D.F.M. An exceptional immediate award. During a raid on Essen March, 1942, his Wellington being hit by a shell, he beat out a spreading fire in the ammunition locker with his bare hands and feet

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Product code: A8307

Item condition: E.F.

Our price: £2,800.00

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Medal Description

Distinguished Flying Medal, (GVI)
 
Sgt. D. Everett, R.A.F.
 
Original ribbon and wearing pin.
 
D.F.M. London Gazette 7 April 1942.
 
' Sergeant Jack Everett, Royal Air Force Volunteer Reserve, No. 207 Squadron. One night in March, 1942, this airman was the first wireless operator of an aircraft which participated in an attack on 'Essen. After the target had been bombed, the aircraft was hit and the starboard ammunition box smashed. The charges from broken
bullets of a spare belt of ammunition caught fire. Despite the danger from the remaining ammunition which the heat was causing to explode, Sergeant Everett attempted to beat out the flames with his hands and by stamping on them. Having gained control of the flames, he obtained a fire extinguisher and completed the task. By his promptitude and disregard to danger, Sergeant Everett retrieved what may have proved a disastrous situation'.
 
The original recommendation expands
 
‘On the night of 8th/9th March, 1942, Sergeant Everett was the First Wireless Operator on an aircraft detailed to attack a target in Essen. Shortly after the bombs were dropped, the aircraft received what appeared to be a direct hit from a shell. The shell did not explode but, on its passage through the fuselage, it went through the starboard ammunition box. There was a spare belt of ammunition in the box which became broken up through the force of the impact and the charges from the broken bullets caught fire. The fire which commenced to spread was reported by the Air Gunner in the mid-upper turret. Although there was danger from the remaining ammunition in the box which the heat was causing to explode, Sergeant Everett went straight to the fire and proceeded to put it out with his hands and feet. Having gained immediate control of it, he then collected a fire extinguisher and put out the fire completely. By this Sergeant’s quick action and complete disregard for his personal safety, the fire was dealt with effectively before it came out of control and the aircraft and crew landed safely back at Base.’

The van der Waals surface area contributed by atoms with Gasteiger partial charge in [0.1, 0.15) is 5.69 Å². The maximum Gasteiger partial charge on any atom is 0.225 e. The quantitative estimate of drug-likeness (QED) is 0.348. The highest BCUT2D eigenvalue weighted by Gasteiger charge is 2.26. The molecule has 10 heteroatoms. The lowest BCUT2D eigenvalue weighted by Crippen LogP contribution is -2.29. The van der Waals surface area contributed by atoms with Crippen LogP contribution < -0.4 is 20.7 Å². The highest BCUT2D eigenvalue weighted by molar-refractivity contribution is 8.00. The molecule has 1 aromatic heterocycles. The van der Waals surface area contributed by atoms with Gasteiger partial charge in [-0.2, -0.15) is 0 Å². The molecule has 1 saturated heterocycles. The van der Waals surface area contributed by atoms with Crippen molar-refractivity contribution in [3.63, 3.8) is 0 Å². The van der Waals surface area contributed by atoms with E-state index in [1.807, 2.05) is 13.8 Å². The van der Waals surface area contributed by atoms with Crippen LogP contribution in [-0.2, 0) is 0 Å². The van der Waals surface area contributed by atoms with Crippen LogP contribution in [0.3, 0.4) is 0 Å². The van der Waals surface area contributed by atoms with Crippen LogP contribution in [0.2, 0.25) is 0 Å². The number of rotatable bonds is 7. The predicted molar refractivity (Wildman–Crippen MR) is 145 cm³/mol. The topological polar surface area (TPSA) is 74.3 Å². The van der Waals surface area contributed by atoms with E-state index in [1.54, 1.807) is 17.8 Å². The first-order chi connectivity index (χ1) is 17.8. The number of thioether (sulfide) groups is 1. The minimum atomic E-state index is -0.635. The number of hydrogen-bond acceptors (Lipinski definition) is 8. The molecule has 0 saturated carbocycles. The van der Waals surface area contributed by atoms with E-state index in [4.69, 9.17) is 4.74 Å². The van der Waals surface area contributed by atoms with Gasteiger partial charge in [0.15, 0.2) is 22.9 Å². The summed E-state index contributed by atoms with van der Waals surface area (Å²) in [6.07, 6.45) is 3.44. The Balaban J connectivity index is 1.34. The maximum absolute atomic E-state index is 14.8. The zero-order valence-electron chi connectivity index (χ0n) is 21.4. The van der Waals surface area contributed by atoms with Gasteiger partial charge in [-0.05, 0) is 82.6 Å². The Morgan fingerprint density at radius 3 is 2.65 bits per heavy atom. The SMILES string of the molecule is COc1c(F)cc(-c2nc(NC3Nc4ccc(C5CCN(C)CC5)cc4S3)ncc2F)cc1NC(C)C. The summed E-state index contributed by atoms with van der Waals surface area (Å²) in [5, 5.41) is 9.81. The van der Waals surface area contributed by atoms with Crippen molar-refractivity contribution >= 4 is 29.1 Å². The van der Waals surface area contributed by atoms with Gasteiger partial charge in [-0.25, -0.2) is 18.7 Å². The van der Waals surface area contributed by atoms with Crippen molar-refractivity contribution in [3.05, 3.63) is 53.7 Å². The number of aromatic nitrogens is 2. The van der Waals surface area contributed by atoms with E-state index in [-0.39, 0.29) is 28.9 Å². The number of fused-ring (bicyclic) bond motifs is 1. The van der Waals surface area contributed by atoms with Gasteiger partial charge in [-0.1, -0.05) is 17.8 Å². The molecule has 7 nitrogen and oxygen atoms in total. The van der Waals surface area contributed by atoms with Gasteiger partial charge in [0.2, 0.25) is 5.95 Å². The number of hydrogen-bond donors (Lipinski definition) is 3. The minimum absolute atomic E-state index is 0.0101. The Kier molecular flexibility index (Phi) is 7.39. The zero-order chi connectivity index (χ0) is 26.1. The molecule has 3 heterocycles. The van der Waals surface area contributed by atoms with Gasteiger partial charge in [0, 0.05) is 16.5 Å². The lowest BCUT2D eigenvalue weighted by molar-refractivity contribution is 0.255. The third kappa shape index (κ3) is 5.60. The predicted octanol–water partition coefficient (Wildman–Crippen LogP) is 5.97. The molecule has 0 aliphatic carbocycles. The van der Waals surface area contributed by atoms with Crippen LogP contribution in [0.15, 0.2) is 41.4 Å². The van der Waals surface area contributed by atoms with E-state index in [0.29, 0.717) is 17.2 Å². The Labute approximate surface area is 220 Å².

Jack Everett , b. Brighton, East Sussex, 1921. He worked in Brighton as a manufacturing chemist at Arthur H. Cox & Co. before enlisting in in May 1939 as Wireless Operator and Air Gunner.
 
He  received his Medal at Buckingham Palace on 29 September 1942.
 
He later died in a mid-air collision on 13 July 1944 between two Wellington aircraft of No. 14 O.T.U. (Market Harborough). Unusually, owing to the non-operational nature of the flight, each aircraft only had 2 airmen on board, a Staff (Instructor) Pilot and a Staff Wireless Operator. Both Everett and his Pilot, Flight Lieutenant Alfred Cecil Shilleto, were lost aboard Wellington XLN509 which crashed into the North Sea.
 
Sold with copied research and the following original documentation:
 
1. An original portrait and full-length photograph of Sergeant Everett, together with 3 postcard photographs of his Avro Manchester twin-engine medium bomber, including the interior of his aircraft following the on-board fire.
 
2. An original Postagram from Air Marshal Sir Arthur Travers ‘Bomber’ Harris, signed in ink and dated 17 March 1942:
‘My warmest congratulations on the award of your Distinguished Flying Medal’.
 
3.  Two further letters of congratulations from H.Q., No. 5 Group, including one from Air Commodore H. A. Haines, acting as S.A.S.O., Headquarters, No. 5 Group:
‘The Air Officer Commanding, who is absent on 48 hours leave, wishes me to send you his congratulations on your well-deserved award of the Distinguished Flying Medal.
He further added to the typed letter, ‘May I add my best wishes for the “Bar.”’
 
4. Original Buckingham Palace Investiture ticket, No. 4589, stamped 29 September 1942.
 
5. Various newspaper cuttings regarding the award. Example states
 
'SERGEANT SAVES BLAZING PLANE.
 
D.F.M. for bare handed hero.
 
It is night time over Essen , and the British bomber, having dropped it's load, is ready to turn when suddenly a crack rocks the machine, and tells the crew that they have been hit.
 
Things look bad. The starboard ammunition box  is smashed. Worse, charges from broken bullets of a spare belt are on fire.
 
It looks like  "curtain" . But Sergt. Jack Everett, of 207 Squadron, is wireless operator of that plane, and Sergeant does not even stop to think about danger.
 
He goes straight into the flaming ammunition, beating the fire with his bare hands and stamping on the heated bullets until he has the lames under control. That is why he now gets the D.F.M.'
 
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